08 January 2020

Revealed: Councils that don’t return ashes from a public health funeral

4 min read

 
Meera Khanna, Consumer PR Manager
Meera Khanna

Consumer PR Manager - Protection

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  • Freedom of Information (FOI) request on public health funerals reveals 21 local councils do not return ashes to families;
  • 18 councils charge bereaved families for ashes to be returned;
  • £6.3m was spent on public health funerals in 2018/19 by councils in the UK;
  • Royal London is calling for standard legislation on public health funerals

Royal London’s Freedom of Information (FOI) requests on public health funerals reveal that 21 councils in the UK by default do not return ashes to the family after a cremation funeral and 18 councils charge bereaved families for the ashes to be returned.

A public health funeral is arranged by the allocated local council of the deceased when there is no traceable family, or the family is unable or unwilling to arrange and pay for a funeral.

The mutual insurer sent out a Freedom of Information (FOI) request to 400 local councils and 17 councils did not respond.

Of the councils who explained why they charge for ashes to be returned to families, reasons included the cost of the urn to the council or a collection cost.

Royal London asked local councils if they allow family members to attend a public health funeral.  Of those who responded, 261 councils allow family members to attend and 14 do not. Reasons given for not allowing family attendance included that there is no service provided by the council for a family to attend.

Cost of public health funerals

The total spend on public health funerals in the financial year 2018/19 was £6.3m, with more than 4,000 public health funerals taking place. The average cost of a public health funeral to local councils was £1,507.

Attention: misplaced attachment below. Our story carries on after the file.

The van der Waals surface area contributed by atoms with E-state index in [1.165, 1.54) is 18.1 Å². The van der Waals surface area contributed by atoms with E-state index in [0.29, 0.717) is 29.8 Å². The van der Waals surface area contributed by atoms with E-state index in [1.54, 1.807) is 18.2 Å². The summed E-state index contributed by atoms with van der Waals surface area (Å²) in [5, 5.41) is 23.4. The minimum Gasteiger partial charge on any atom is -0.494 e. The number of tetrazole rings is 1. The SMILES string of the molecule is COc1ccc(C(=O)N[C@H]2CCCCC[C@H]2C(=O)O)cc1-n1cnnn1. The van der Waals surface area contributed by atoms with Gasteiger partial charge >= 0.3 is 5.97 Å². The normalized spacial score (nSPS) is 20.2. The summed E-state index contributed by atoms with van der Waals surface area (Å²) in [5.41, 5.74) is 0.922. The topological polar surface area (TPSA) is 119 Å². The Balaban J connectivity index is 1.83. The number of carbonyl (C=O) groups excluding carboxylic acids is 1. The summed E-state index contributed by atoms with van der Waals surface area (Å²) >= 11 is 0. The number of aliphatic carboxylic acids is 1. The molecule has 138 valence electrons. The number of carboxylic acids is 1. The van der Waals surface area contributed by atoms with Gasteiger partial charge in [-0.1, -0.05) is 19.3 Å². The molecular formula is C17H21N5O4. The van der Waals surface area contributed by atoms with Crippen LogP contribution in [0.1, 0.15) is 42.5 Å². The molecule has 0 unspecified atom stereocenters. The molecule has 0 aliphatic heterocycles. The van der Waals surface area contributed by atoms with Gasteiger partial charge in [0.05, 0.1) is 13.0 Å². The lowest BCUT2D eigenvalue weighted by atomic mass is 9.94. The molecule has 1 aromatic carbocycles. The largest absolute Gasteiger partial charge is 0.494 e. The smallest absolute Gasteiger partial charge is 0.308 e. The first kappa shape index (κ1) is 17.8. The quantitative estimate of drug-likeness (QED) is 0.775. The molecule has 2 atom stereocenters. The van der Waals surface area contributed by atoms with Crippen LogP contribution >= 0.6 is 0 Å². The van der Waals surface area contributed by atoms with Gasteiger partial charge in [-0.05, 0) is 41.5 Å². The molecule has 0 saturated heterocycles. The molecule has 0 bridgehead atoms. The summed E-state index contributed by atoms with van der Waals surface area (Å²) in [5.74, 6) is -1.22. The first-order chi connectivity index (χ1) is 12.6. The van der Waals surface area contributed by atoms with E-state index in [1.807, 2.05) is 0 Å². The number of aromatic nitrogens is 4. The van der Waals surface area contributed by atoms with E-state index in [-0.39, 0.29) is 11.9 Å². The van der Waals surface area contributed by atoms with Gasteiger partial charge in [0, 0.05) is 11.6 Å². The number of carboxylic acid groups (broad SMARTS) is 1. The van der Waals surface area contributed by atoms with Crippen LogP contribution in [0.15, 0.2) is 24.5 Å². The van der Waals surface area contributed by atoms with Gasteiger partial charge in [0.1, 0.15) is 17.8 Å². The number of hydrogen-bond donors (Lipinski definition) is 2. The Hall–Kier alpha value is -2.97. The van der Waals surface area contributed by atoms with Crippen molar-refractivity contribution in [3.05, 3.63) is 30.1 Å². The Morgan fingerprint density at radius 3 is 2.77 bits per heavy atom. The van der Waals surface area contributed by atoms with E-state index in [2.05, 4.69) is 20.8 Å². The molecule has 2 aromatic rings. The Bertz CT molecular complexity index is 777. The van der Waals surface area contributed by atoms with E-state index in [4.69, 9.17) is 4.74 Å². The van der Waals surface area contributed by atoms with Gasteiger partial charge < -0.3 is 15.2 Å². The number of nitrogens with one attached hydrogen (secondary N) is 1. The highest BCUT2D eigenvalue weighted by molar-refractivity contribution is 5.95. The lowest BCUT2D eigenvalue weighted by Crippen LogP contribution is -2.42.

Nearly a third (29%) of public health funerals were undertaken by local councils because bereaved families were unable to afford the cost.

Louise Eaton-Terry, funeral cost expert at Royal London, said:

“It’s incredibly sad when bereaved families have no choice but to seek a public health funeral. But when some families are refused the ashes of their loved ones or are not even allowed to attend the funeral, it is clear that they are being treated unfairly. It’s about time the system was overhauled, and we’re calling for legislation on minimum standards for public health funerals to ensure everyone can, at the very least, attend a funeral and collect their loved one’s ashes.”

Royal London is calling for legislation on minimum standards for public health funerals. Local councils in the UK should return ashes to traceable families free of charge if requested and should allow family members to attend a public health funeral.

Notes to Editors

1. Charnwood Borough Council said their default position was to not allow family to attend the funeral but “if desired, arrangements are stipulated/known and the estate allows, sometimes it is possible” for families to attend.

2. Royal London sent a Freedom of Information request to 400 UK local authorities on 15/07/2019 and received responses from 383.

3. The local authorities listed in the table responded that their default position is not to return ashes to families or to charge for ashes to be returned. 9 councils were excluded from this list either because they charge courier costs or make a decision to charge or return ashes on an individual basis. Charges varied between £10 - £18.

About Royal London:

Royal London is the largest mutual life, pensions and investment company in the UK, with funds under management of £130 billion, 8.8 million policies in force and 4,046 employees. Figures quoted are as at June 2019.

For further information please contact:

Meera Khanna, Consumer PR Manager